Fri, Jun 30, 2017 - Page 9 News List

Humans wanted: Hedge fund bosses make the case for people

While computers are better at handling preliminary data checks, people are still better at cross-referencing irregularities and making decisions based on human sentiment, Wall Street managers say

By Saijel Kishan  /  Bloomberg

Humans will not be obsolete in this lifetime.

That is what a quartet of money managers have posited as new technologies rewire finance, threatening to supplant the industry’s rank and file.

Winton, a US$30.6 billion hedge fund that has used algorithms to trade for two decades, told clients that people must still make the big decisions.

CQS chief executive officer Michael Hintze said computer models can spot market anomalies, but rarely provide answers.

Weiss Multi-Strategy Advisers chief investment officer Jordi Visser said humans still have the upper hand when it comes to recognizing patterns, while DoubleLine Capital chief executive officer Jeffrey Gundlach said he is betting people will prevail.

“Despite the immense power of modern computing, it is neither advisable — nor even possible — to dispense with humans entirely,” Winton — founded by David Harding, who earned a degree in theoretical physics before going into finance — wrote in its letter to clients this month.

Legions of finance workers are wondering how many years they will last as banks and money managers experiment with technology, looking to someday automate everything from securities underwriting to portfolio management.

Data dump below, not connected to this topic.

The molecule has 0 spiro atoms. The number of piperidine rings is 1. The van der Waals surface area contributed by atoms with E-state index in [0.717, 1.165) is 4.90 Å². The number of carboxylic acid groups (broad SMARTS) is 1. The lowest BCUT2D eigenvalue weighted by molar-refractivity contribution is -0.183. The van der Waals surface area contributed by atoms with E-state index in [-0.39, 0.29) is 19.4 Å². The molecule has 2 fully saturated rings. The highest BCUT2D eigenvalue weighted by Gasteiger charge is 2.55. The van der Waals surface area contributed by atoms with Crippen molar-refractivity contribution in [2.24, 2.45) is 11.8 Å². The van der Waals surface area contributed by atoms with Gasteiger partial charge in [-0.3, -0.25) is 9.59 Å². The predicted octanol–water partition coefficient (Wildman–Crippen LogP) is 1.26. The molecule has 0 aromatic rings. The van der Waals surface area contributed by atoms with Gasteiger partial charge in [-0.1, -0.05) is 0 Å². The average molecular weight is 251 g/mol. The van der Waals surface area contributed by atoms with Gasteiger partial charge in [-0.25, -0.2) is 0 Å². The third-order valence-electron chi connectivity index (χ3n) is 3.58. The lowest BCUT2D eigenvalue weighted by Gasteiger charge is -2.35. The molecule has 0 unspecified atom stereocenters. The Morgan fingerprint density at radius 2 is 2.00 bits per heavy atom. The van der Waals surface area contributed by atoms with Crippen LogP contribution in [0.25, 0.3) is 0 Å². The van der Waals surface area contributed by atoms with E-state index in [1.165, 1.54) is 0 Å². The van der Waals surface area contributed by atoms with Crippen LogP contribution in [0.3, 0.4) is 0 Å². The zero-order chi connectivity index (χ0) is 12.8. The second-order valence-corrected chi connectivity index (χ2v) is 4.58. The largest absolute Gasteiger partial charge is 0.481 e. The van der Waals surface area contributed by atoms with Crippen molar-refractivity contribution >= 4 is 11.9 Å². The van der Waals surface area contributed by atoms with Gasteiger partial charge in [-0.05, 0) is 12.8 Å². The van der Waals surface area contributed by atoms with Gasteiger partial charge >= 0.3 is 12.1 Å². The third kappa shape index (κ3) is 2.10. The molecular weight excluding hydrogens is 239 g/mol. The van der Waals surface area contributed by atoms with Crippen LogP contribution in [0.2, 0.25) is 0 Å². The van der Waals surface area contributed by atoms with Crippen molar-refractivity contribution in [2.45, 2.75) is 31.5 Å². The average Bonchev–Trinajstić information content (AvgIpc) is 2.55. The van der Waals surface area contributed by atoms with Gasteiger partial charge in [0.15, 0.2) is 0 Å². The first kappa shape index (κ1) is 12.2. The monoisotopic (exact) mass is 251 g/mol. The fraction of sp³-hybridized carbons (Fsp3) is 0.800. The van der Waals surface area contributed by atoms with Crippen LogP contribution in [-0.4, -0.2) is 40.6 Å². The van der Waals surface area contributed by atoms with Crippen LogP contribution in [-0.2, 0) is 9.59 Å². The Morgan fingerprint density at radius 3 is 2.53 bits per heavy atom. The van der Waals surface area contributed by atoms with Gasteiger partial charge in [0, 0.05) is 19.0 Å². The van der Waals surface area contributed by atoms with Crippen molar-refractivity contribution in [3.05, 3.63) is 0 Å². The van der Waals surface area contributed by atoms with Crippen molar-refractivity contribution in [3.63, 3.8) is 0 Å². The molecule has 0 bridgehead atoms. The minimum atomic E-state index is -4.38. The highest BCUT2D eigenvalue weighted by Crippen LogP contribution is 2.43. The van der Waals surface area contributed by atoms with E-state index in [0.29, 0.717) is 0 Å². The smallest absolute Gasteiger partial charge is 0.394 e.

It comes amid a crescendo of warnings from the likes of Federal Reserve Chair Janet Yellen and software billionaire Bill Gates that big data and machine learning might unleash a wave of automation on the US.

US Secretary of the Treasury Steven Mnuchin has said that automation is not on the administration’s radar.

Wading into the debate last week, Gundlach said he does not believe in machines taking over finance.

His advice for beating them is simple: “Work hard.”

There are big tasks at hedge funds ripe for automation, such as performing large-scale, recurring calculations for assessing risk across portfolios, Winton wrote in its letter.

However, according to the firm — whose 450 employees include astrophysicists and other scientists — computers are far from ready to independently make investing decisions.

Instead, people will be running software at every stage of the process, it said.

Winton managers design and choose algorithms that are ultimately approved or rejected by its investment board, and while computers are better suited to handle early stages of checking data, once anomalies are flagged, humans are better at cross-referencing the irregularities against other sources to draw conclusions, the London-based firm said.

“The notion that human involvement in investment management should, or even could, be fully automated is wide of the mark,” said Winton, which returned 1.3 percent this year through last month on its main fund.

MAIN STREET

Finance is typically not the first place economists and consultants point to when predicting the most severe job losses.

A report by CB Insights estimated that 25 million US jobs might be eliminated by automation across seven “high risk” industries with relatively low regulation and predictable work environments, like retail floors and restaurant kitchens.

Wall Street did not make that list.

However, there is a lot of news troubling financial professionals.

Billionaire trader Steven Cohen is experimenting with ways to automate his best money managers.

Goldman Sachs Group Inc is developing systems to eliminate hundreds of hours of human labor in initial public offerings, and JPMorgan Chase & Co is using machine-learning techniques to take over work from lawyers.

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